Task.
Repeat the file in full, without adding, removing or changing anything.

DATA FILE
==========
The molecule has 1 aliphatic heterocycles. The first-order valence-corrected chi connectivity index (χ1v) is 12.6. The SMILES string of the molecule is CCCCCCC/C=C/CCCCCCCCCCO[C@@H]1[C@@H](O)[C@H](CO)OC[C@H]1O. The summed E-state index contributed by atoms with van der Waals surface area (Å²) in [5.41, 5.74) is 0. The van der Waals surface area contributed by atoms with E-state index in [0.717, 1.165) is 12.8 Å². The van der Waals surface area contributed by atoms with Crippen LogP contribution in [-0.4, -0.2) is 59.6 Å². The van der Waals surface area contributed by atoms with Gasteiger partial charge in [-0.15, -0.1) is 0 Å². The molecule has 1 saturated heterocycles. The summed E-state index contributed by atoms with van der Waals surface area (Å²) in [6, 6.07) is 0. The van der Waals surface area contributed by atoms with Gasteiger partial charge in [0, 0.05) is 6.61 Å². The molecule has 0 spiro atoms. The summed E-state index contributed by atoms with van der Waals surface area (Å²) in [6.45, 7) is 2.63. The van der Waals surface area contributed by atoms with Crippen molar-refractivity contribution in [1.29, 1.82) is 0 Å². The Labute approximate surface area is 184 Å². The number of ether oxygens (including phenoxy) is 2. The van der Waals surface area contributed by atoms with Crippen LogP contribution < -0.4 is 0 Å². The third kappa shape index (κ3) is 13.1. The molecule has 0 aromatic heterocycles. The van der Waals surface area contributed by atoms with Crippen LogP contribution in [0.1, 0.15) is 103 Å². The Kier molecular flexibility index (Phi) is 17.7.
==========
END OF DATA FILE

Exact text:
The molecule has 1 aliphatic heterocycles. The first-order valence-corrected chi connectivity index (χ1v) is 12.6. The SMILES string of the molecule is CCCCCCC/C=C/CCCCCCCCCCO[C@@H]1[C@@H](O)[C@H](CO)OC[C@H]1O. The summed E-state index contributed by atoms with van der Waals surface area (Å²) in [5.41, 5.74) is 0. The van der Waals surface area contributed by atoms with E-state index in [0.717, 1.165) is 12.8 Å². The van der Waals surface area contributed by atoms with Crippen LogP contribution in [-0.4, -0.2) is 59.6 Å². The van der Waals surface area contributed by atoms with Gasteiger partial charge in [-0.15, -0.1) is 0 Å². The molecule has 1 saturated heterocycles. The summed E-state index contributed by atoms with van der Waals surface area (Å²) in [6, 6.07) is 0. The van der Waals surface area contributed by atoms with Gasteiger partial charge in [0, 0.05) is 6.61 Å². The molecule has 0 spiro atoms. The summed E-state index contributed by atoms with van der Waals surface area (Å²) in [6.45, 7) is 2.63. The van der Waals surface area contributed by atoms with Crippen molar-refractivity contribution in [1.29, 1.82) is 0 Å². The Labute approximate surface area is 184 Å². The number of ether oxygens (including phenoxy) is 2. The van der Waals surface area contributed by atoms with Crippen LogP contribution < -0.4 is 0 Å². The third kappa shape index (κ3) is 13.1. The molecule has 0 aromatic heterocycles. The van der Waals surface area contributed by atoms with Crippen LogP contribution in [0.1, 0.15) is 103 Å². The Kier molecular flexibility index (Phi) is 17.7.